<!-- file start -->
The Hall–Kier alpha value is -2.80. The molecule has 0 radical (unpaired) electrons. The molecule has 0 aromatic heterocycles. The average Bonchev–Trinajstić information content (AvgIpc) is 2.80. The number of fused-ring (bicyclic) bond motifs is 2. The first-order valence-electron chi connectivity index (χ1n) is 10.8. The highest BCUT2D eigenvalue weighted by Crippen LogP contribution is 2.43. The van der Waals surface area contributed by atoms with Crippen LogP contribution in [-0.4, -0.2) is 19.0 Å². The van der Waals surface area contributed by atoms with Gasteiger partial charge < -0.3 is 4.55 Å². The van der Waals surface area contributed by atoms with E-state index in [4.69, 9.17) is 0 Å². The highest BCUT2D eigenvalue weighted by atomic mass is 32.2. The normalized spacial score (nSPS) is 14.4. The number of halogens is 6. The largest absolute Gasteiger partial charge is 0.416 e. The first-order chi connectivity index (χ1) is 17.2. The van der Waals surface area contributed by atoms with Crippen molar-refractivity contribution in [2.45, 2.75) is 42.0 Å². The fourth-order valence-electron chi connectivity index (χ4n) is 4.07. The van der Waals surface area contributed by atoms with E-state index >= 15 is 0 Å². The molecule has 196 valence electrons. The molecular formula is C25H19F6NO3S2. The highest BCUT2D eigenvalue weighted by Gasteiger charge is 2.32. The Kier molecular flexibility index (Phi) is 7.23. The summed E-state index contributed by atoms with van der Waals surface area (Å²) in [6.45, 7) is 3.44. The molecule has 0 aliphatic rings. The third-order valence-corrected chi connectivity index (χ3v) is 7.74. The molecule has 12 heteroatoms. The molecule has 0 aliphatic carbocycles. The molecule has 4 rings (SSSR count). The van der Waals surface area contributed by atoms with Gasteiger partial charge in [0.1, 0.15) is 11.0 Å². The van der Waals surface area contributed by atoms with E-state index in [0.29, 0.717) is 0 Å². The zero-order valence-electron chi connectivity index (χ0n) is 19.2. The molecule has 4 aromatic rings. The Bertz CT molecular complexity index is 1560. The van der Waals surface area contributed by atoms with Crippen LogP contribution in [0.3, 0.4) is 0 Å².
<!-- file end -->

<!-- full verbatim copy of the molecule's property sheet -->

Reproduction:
The Hall–Kier alpha value is -2.80. The molecule has 0 radical (unpaired) electrons. The molecule has 0 aromatic heterocycles. The average Bonchev–Trinajstić information content (AvgIpc) is 2.80. The number of fused-ring (bicyclic) bond motifs is 2. The first-order valence-electron chi connectivity index (χ1n) is 10.8. The highest BCUT2D eigenvalue weighted by Crippen LogP contribution is 2.43. The van der Waals surface area contributed by atoms with Crippen LogP contribution in [-0.4, -0.2) is 19.0 Å². The van der Waals surface area contributed by atoms with Gasteiger partial charge < -0.3 is 4.55 Å². The van der Waals surface area contributed by atoms with E-state index in [4.69, 9.17) is 0 Å². The highest BCUT2D eigenvalue weighted by atomic mass is 32.2. The normalized spacial score (nSPS) is 14.4. The number of halogens is 6. The largest absolute Gasteiger partial charge is 0.416 e. The first-order chi connectivity index (χ1) is 17.2. The van der Waals surface area contributed by atoms with Crippen molar-refractivity contribution in [2.45, 2.75) is 42.0 Å². The fourth-order valence-electron chi connectivity index (χ4n) is 4.07. The van der Waals surface area contributed by atoms with E-state index >= 15 is 0 Å². The molecule has 196 valence electrons. The molecular formula is C25H19F6NO3S2. The highest BCUT2D eigenvalue weighted by Gasteiger charge is 2.32. The Kier molecular flexibility index (Phi) is 7.23. The summed E-state index contributed by atoms with van der Waals surface area (Å²) in [6.45, 7) is 3.44. The molecule has 0 aliphatic rings. The third-order valence-corrected chi connectivity index (χ3v) is 7.74. The molecule has 12 heteroatoms. The molecule has 0 aliphatic carbocycles. The molecule has 4 rings (SSSR count). The van der Waals surface area contributed by atoms with Gasteiger partial charge in [0.1, 0.15) is 11.0 Å². The van der Waals surface area contributed by atoms with E-state index in [0.29, 0.717) is 0 Å². The zero-order valence-electron chi connectivity index (χ0n) is 19.2. The molecule has 4 aromatic rings. The Bertz CT molecular complexity index is 1560. The van der Waals surface area contributed by atoms with Crippen LogP contribution in [0.3, 0.4) is 0 Å².